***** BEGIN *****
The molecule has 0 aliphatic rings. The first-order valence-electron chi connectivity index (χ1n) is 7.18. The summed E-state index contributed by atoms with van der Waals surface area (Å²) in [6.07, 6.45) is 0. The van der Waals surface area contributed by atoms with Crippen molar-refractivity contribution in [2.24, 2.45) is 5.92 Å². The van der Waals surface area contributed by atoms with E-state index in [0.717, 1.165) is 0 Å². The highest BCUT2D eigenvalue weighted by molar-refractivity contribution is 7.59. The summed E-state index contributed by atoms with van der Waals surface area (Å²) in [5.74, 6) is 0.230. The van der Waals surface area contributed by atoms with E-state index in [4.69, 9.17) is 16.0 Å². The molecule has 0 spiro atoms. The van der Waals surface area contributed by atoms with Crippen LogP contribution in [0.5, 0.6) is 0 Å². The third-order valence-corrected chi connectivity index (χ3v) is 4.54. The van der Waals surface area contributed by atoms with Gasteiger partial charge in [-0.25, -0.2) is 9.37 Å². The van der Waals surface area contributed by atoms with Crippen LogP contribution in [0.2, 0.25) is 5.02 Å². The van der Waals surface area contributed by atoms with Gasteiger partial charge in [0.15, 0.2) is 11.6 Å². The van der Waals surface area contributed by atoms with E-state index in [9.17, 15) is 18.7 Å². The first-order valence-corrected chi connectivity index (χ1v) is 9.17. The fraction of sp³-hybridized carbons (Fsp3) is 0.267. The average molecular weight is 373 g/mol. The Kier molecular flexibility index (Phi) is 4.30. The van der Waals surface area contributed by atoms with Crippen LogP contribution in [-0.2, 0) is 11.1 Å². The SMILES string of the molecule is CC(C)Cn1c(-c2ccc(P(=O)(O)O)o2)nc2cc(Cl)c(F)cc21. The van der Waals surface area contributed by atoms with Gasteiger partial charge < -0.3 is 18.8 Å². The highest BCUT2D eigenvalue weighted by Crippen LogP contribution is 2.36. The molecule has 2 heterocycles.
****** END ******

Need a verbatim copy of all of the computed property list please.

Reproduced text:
The molecule has 0 aliphatic rings. The first-order valence-electron chi connectivity index (χ1n) is 7.18. The summed E-state index contributed by atoms with van der Waals surface area (Å²) in [6.07, 6.45) is 0. The van der Waals surface area contributed by atoms with Crippen molar-refractivity contribution in [2.24, 2.45) is 5.92 Å². The van der Waals surface area contributed by atoms with E-state index in [0.717, 1.165) is 0 Å². The highest BCUT2D eigenvalue weighted by molar-refractivity contribution is 7.59. The summed E-state index contributed by atoms with van der Waals surface area (Å²) in [5.74, 6) is 0.230. The van der Waals surface area contributed by atoms with E-state index in [4.69, 9.17) is 16.0 Å². The molecule has 0 spiro atoms. The van der Waals surface area contributed by atoms with Crippen LogP contribution in [0.5, 0.6) is 0 Å². The third-order valence-corrected chi connectivity index (χ3v) is 4.54. The van der Waals surface area contributed by atoms with Gasteiger partial charge in [-0.25, -0.2) is 9.37 Å². The van der Waals surface area contributed by atoms with Crippen LogP contribution in [0.2, 0.25) is 5.02 Å². The van der Waals surface area contributed by atoms with Gasteiger partial charge in [0.15, 0.2) is 11.6 Å². The van der Waals surface area contributed by atoms with E-state index in [9.17, 15) is 18.7 Å². The first-order valence-corrected chi connectivity index (χ1v) is 9.17. The fraction of sp³-hybridized carbons (Fsp3) is 0.267. The average molecular weight is 373 g/mol. The Kier molecular flexibility index (Phi) is 4.30. The van der Waals surface area contributed by atoms with Crippen LogP contribution in [-0.2, 0) is 11.1 Å². The SMILES string of the molecule is CC(C)Cn1c(-c2ccc(P(=O)(O)O)o2)nc2cc(Cl)c(F)cc21. The van der Waals surface area contributed by atoms with Gasteiger partial charge < -0.3 is 18.8 Å². The highest BCUT2D eigenvalue weighted by Crippen LogP contribution is 2.36. The molecule has 2 heterocycles.